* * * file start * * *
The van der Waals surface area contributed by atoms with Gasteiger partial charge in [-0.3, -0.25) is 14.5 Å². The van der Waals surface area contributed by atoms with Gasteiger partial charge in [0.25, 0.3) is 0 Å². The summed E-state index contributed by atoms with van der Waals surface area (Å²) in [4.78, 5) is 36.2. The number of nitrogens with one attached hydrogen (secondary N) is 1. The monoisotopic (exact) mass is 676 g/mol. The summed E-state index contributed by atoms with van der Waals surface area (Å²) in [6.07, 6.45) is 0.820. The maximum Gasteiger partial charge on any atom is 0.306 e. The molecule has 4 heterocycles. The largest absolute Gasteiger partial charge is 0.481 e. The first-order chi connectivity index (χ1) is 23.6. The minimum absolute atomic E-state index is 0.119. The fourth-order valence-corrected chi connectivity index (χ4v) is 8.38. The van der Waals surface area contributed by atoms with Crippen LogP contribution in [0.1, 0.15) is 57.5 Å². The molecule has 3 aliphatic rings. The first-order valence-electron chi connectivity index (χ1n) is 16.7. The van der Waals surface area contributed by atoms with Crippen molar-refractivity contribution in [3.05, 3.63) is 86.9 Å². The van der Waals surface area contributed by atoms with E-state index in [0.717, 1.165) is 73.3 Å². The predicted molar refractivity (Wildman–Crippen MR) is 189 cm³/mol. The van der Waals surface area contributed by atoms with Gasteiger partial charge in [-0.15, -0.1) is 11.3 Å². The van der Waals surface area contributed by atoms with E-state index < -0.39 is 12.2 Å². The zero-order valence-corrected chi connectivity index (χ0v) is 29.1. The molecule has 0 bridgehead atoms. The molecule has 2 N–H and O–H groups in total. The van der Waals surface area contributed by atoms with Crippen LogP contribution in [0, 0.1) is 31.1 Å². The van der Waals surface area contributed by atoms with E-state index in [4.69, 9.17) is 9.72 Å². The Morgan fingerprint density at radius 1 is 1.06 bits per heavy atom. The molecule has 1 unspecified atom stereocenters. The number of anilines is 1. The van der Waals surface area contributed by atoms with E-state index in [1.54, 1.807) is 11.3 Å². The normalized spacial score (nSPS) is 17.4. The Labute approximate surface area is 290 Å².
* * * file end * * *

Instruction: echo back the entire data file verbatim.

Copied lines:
The van der Waals surface area contributed by atoms with Gasteiger partial charge in [-0.3, -0.25) is 14.5 Å². The van der Waals surface area contributed by atoms with Gasteiger partial charge in [0.25, 0.3) is 0 Å². The summed E-state index contributed by atoms with van der Waals surface area (Å²) in [4.78, 5) is 36.2. The number of nitrogens with one attached hydrogen (secondary N) is 1. The monoisotopic (exact) mass is 676 g/mol. The summed E-state index contributed by atoms with van der Waals surface area (Å²) in [6.07, 6.45) is 0.820. The maximum Gasteiger partial charge on any atom is 0.306 e. The molecule has 4 heterocycles. The largest absolute Gasteiger partial charge is 0.481 e. The first-order chi connectivity index (χ1) is 23.6. The minimum absolute atomic E-state index is 0.119. The fourth-order valence-corrected chi connectivity index (χ4v) is 8.38. The van der Waals surface area contributed by atoms with Crippen LogP contribution in [0.1, 0.15) is 57.5 Å². The molecule has 3 aliphatic rings. The first-order valence-electron chi connectivity index (χ1n) is 16.7. The van der Waals surface area contributed by atoms with Crippen molar-refractivity contribution in [3.05, 3.63) is 86.9 Å². The van der Waals surface area contributed by atoms with E-state index in [0.717, 1.165) is 73.3 Å². The predicted molar refractivity (Wildman–Crippen MR) is 189 cm³/mol. The van der Waals surface area contributed by atoms with Gasteiger partial charge in [-0.15, -0.1) is 11.3 Å². The van der Waals surface area contributed by atoms with E-state index < -0.39 is 12.2 Å². The zero-order valence-corrected chi connectivity index (χ0v) is 29.1. The molecule has 0 bridgehead atoms. The molecule has 2 N–H and O–H groups in total. The van der Waals surface area contributed by atoms with Crippen LogP contribution in [0, 0.1) is 31.1 Å². The van der Waals surface area contributed by atoms with E-state index in [4.69, 9.17) is 9.72 Å². The Morgan fingerprint density at radius 1 is 1.06 bits per heavy atom. The molecule has 1 unspecified atom stereocenters. The number of anilines is 1. The van der Waals surface area contributed by atoms with E-state index in [1.54, 1.807) is 11.3 Å². The normalized spacial score (nSPS) is 17.4. The Labute approximate surface area is 290 Å².